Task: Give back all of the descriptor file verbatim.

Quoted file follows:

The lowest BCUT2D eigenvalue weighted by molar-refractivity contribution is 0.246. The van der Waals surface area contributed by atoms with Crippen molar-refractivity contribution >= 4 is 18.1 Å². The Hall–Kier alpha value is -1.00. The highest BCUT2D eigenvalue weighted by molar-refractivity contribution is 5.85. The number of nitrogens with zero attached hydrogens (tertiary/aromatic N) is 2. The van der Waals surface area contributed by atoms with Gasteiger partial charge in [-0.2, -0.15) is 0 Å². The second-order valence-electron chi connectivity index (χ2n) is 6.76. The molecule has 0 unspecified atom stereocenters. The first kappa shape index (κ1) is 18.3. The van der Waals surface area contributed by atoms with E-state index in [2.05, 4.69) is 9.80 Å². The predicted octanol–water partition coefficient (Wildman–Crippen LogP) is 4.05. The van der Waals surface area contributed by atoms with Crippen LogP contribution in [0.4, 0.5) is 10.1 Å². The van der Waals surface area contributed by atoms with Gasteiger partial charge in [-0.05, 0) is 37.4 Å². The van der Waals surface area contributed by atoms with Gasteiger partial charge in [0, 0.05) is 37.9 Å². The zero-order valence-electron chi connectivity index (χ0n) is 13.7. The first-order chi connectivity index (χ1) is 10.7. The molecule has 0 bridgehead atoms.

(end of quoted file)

The lowest BCUT2D eigenvalue weighted by molar-refractivity contribution is 0.246. The van der Waals surface area contributed by atoms with Crippen molar-refractivity contribution >= 4 is 18.1 Å². The Hall–Kier alpha value is -1.00. The highest BCUT2D eigenvalue weighted by molar-refractivity contribution is 5.85. The number of nitrogens with zero attached hydrogens (tertiary/aromatic N) is 2. The van der Waals surface area contributed by atoms with Gasteiger partial charge in [-0.2, -0.15) is 0 Å². The second-order valence-electron chi connectivity index (χ2n) is 6.76. The molecule has 0 unspecified atom stereocenters. The first kappa shape index (κ1) is 18.3. The van der Waals surface area contributed by atoms with E-state index in [2.05, 4.69) is 9.80 Å². The predicted octanol–water partition coefficient (Wildman–Crippen LogP) is 4.05. The van der Waals surface area contributed by atoms with Crippen LogP contribution in [0.4, 0.5) is 10.1 Å². The van der Waals surface area contributed by atoms with Gasteiger partial charge in [-0.05, 0) is 37.4 Å². The van der Waals surface area contributed by atoms with Gasteiger partial charge in [0, 0.05) is 37.9 Å². The zero-order valence-electron chi connectivity index (χ0n) is 13.7. The first-order chi connectivity index (χ1) is 10.7. The molecule has 0 bridgehead atoms.